Pearse, I. S., S. Griswold, D. Pizarro, and W. D. Koenig. 2014. Stage and size structure of three species of oaks in central coastal California. Madroño 61: 1-8. pdf Data used in this paper are available here.
Pearse, I. S., W. D. Koenig, and J. M. H. Knops. 2014. Cues versus proximate drivers: testing the mechanisms behind masting behavior. Oikos 123: 179-184. pdf
Koenig, W. D., E. L. Walters, I. S. Pearse, W. J. Carmen, and J. M. H. Knops. 2014. Serotiny in California oaks.Madroño 61: 151-158. pdf
Koenig, W. D. and J. M. H. Knops. 2014. Environmental correlates of acorn production by four species of Minnesota oaks.Population Ecology 56: 63-71. pdf
Pearse, I. S., W. D. Koenig and J. M. H. Knops. 2014. Cues versus proximate drivers: testing the mechanism behind masting behavior. Oikos 123: 179-184. pdf
Pearse, I. S., W. D. Koenig and K. A. Funk, and M. B. Pesendorfer. 2015. Pollen limitation and flower abortion in a wind-pollinated, masting tree. Ecology 96: 587-593. pdf
Koenig, W. D., J. M. H. Knops, W. J. Carmen and I. S. Pearse. 2015. What drives masting? The phenological synchrony hypothesis. Ecology 96: 184-192. pdf
Pérez-Ramos, I. M., C. M. Padilla-Díaz, W. D. Koenig, and T. Marañón. 2015. Environmental drivers of mast-seeding in Mediterranean oak species: does leaf habit matter? Journal of Ecology 103: 691-700. pdf
Pearse, I. S., J. H. Baty, D. Heermann, R. Sage, and W. D. Koenig. 2015. Leaf phenology mediates provenance differences in herbivore populations on valley oaks in a common garden. Ecological Entomology 40: 525-531. pdf
Ashley, M. V., S. T. Abraham, J. R. Backs, and W. D. Koenig. 2015. Landscape genetics and population structure in valley oak (Quercus lobata Née). American Journal of Botany 102: 21243-2131. pdf
Funk, K. A., W. D. Koenig, and J. M. H. Knops. 2016. Fire effects on acorn production are consistent with the stored resource hypothesis for masting behavior. Canadian Journal of Forest Research 46: 20-24. pdf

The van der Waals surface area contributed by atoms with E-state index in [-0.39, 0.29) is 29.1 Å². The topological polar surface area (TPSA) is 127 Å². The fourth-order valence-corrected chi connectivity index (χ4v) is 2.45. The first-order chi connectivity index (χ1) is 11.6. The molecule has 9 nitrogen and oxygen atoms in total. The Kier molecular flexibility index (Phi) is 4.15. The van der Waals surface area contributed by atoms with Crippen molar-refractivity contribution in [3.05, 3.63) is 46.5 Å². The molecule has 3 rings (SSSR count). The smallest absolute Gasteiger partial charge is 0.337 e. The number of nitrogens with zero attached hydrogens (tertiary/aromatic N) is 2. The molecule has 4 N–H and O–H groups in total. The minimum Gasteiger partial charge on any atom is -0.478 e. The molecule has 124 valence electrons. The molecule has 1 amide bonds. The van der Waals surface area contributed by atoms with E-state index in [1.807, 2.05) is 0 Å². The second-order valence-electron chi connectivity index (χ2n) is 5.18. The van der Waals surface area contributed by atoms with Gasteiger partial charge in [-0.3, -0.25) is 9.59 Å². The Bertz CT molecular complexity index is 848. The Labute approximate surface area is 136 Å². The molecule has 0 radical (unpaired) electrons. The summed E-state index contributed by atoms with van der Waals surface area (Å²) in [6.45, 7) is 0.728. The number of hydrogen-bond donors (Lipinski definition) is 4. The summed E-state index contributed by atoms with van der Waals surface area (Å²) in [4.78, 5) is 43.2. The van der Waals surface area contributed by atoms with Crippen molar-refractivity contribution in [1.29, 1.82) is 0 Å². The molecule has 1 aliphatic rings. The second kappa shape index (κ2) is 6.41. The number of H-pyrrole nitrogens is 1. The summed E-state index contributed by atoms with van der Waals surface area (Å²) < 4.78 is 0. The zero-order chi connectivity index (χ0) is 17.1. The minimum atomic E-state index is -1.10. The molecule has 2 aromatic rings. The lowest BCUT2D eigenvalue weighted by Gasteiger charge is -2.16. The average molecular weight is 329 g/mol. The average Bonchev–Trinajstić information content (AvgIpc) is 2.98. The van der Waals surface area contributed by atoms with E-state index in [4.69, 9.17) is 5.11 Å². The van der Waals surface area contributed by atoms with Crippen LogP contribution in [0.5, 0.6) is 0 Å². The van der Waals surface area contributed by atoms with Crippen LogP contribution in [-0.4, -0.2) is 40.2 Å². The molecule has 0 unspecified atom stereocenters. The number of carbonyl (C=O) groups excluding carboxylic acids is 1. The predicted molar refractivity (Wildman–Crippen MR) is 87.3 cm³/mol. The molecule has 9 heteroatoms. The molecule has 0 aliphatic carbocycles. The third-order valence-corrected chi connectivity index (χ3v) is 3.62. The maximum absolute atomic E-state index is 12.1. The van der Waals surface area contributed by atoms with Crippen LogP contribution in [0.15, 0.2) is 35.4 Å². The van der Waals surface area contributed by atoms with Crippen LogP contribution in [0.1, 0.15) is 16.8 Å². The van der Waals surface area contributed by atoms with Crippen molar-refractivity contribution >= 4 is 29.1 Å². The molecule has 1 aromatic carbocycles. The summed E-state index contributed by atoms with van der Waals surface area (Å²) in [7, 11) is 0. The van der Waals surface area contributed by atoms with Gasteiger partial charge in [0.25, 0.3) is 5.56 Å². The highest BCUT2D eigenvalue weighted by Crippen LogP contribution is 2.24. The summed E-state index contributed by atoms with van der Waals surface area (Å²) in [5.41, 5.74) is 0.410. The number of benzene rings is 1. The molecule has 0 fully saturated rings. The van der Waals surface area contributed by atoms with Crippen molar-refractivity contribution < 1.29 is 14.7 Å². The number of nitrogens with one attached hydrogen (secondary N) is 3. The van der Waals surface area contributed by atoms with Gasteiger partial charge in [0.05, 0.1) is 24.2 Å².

Pesendorfer, M. B., T. S. Sillett, W. D. Koenig, and S. A. Morrison. 2016. Scatter-hoarding corvids as seed dispersers for oaks and piunes: a review of a widely distributed mutualism and its utility to habitat restoration. Condor: Ornithological Applications 118: 215-237. pdf
Pesendorfer, M. B., W. D. Koenig ,I. S. Pearse, J. M. H. Knops, and K. A. Funk. 2016. Individual resource-limitation combined with popluation-wide pollen availability drives masting in the valley oak (Quercus lobata). Journal of Ecology 104: 637-645. pdf
Pesendorfer, M. B., and W. D. Koenig. 2016. The effect of within-year variation in acorn crop size on seed harvesting by avian horders. Oecologia 181: 97-106. pdf
Koenig, W. D., R. Alejano, M. D. Carbonero, P. Fernández-Rebollo, J. M. H. Knops, T. Marañón, C. M. Padilla-Díaz, I. S. Pearse, I. M. Pérez-Ramos, J. Vázquez-Piqué, and M. B. Pesendorfer. 2016.Is the relationship between mast-seeding and weather in oaks related to their life-history or phylogeny? Ecology (in press).
Walter D. Koenig
Bird Population Studies
Cornell Lab of Ornithology
159 Sapsucker Woods Rd,
Ithaca, NY 14850
Office: 607 - 254-2151
My office in Mudd Hall: W307
This study is funded by the National Science Foundation